Monday, November 05, 2007

Trick or Treating BAD - Blowing things up GOOD

It's that time of year again... I journaled about it last year and this year's entry will be much of the same. Halloween has passed by with only a slight notice. It used to be one of my most favourite times of the year when I lived in Canada.

It is so much fun getting dressed up in costumes and going out in character. You can be your alter ego for one day and everyone lets loose and has a good time. If you prefer to stay home, you hand out candy to the neighbourhood kids - and you'll probably dress up in a scary costume and decorate your porch or carport with skeletons and cobwebs and tombstones. You might even have some scary music playing to entice the children. Oh what FUN!! The streets are littered with kids dressed up as Pirates, Princesses and Rock Stars. The Jack O'Lanterns are aglow everywhere you look. There is no mistaking Halloween in North America.

But it's completely different here. First of all, it's not quite the same getting in the spirit of all this spookiness when the sun is shining, the days are long and it's warm outside. Halloween in Spring... no Jack O'Lanterns... pumpkin season is in April here. So many people don't "believe" in celebrating this fun occasion. I've heard some kids telling Natalya and Chantelle that it's not Christian... but I went to Catholic School... and we dressed up and had costume competitions at school!

Kiwis just don't understand why we celebrate this silly holiday. They don't seem to understand that sometimes it's just a fun thing to do. Any excuse to have fun and celebrate - that's us. But Kiwis think the entire concept is rude - who sends their children around to beg their neighbours for lollies? Strange children banging on your door is frightening to some, but what about the fact that it brings neighbours together?? It is certainly a great way to meet the families in your neighbourhood and see the children growing up each year.

When the girls came home from school we all got into our costumes. Natalya was a "white witch" and Chantelle just chose a few random things out of our costume box and threw together her costume. She called herself a "spice girl". I dressed up as a Bull Rider - my mom sent the costume for Brian but he was working so it would have been a shame not to use it this year. I was a bit too short so my bull was kinda droopy. The costume had a battery operated fan which kept the bull inflated.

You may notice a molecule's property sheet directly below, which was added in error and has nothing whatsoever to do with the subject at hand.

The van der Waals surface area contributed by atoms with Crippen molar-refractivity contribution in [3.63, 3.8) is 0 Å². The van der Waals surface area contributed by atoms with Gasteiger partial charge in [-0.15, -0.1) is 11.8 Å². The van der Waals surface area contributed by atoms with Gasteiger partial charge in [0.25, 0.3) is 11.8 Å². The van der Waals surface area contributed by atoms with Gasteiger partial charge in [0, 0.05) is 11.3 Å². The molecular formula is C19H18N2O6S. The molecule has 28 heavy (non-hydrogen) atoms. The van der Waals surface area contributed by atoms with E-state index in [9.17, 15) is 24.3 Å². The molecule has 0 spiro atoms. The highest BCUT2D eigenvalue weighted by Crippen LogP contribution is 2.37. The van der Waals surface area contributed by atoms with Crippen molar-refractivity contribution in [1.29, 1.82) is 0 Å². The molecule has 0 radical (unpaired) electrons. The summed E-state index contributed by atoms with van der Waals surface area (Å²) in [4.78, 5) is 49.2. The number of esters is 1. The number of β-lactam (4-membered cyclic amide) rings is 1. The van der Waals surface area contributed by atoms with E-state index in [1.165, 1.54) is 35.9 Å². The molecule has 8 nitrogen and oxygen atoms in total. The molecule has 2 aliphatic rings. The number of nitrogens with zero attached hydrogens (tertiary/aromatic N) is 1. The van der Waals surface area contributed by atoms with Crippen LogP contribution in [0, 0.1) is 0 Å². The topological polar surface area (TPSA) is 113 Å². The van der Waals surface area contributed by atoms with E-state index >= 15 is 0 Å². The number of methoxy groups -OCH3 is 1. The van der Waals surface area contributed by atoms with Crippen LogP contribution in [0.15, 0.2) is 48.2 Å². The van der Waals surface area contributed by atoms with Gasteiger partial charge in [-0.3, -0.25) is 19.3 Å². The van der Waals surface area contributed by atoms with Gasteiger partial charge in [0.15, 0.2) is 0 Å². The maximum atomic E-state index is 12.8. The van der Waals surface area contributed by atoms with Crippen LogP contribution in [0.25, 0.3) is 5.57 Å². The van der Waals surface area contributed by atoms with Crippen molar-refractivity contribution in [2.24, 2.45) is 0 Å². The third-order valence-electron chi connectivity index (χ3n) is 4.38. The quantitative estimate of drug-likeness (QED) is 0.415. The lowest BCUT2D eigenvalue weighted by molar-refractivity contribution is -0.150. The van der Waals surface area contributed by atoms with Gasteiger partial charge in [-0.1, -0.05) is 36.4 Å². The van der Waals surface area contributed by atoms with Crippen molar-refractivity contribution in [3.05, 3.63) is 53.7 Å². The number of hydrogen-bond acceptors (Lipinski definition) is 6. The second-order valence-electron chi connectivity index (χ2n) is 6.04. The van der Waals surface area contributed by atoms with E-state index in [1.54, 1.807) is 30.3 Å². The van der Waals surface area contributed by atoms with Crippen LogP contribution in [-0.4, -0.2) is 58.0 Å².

We headed over to the church where they have their annual "Saints and Angels" party. There were games with chances to win lollies (candy), also a free bake table and rickshaw rides. It's a great thing for our community and it attracts kids from all over. Most of them don't dress up - and the ones that do don't put nearly as much effort into their costumes as they would back home... but it's too hot for face make-up anyway. And I was the only adult who dressed up! Thank goodness I'm not self conscious!! Natalya came over to me and gave me a great big hug and told me she was so lucky that I was the only Mum who wore a costume. She was proud of me.

The girls really wanted to go trick or treating afterward and we finally got a chance to meet the neighbours we've been meaning to introduce ourselves to for the past 8 months (you see why Halloween is so good?)... and then more neighbours came over we haven't met yet. It turns out there are 5 of us in a row who are in our 30's and have two kids. We made plans to have a BBQ get together soon.

We carried on down the street with another family (their two girls are 5 & 7)... but I felt very strange. You had NO idea which houses to let your kids knock on. It was sunny outside so there were no lights on and no jack o'lanterns to let you know they were believers in Halloween... most people didn't answer their doors... a few people came outside and told the children that they didn't have anything... a few gestured for them to go away...

It was awful. I actually felt uncomfortable. I felt so badly for the kids... they just wanted to have fun.

So we went home defeated so I took the girls over to see Mrs. P. I knew she wanted to see them and she always has candy. Boy was I was right - she was SO delighted to see us all dressed up in our costumes. She especially loved my costume!!! She was so impressed with it and wanted me to let my mom know just how clever it was.

We stopped at a few houses in our old neighbourhood - there are a few older couples that really looked forward to seeing the girls because there weren't many kids in that area. One guy was so excited to see the girls coming, he ran inside to find some candy but came out with his entire fruit bowl instead! The girls were so excited to get so much yummy fruit! The girls thought it was WAY better than lollies.

Overall the girls got a teeny fragment of the amount of candy they would have gotten if they were trick or treating in Canada - but they thought they won the lottery and were so grateful. I was proud of them. They are not spoiled kids and they truly appreciate what they get.

The next morning when I got to work, Mrs. P was still buzzing over our Halloween costumes. She had just gotten off the phone with her sister telling her all about it. Then Mrs. P said something to me that has really stuck in my head...

She said, "I've been thinking about it all night and I think I've figured out what the problem with New Zealand is. The people here don't know how to have fun. They are too stuffy."

You said it Mrs. P!

They don't celebrate Halloween but on November 5th they celebrate a thing called Guy Fawkes. This guy named "Guy Fawkes" plotted to blow up Parliament in 1605. Click to read more about it. So tonight there are fireworks going off all over the place and my cat has disappeared from fright.

Fireworks are okay but children dressed up asking for candy is not. You tell me, where's the sense in that?

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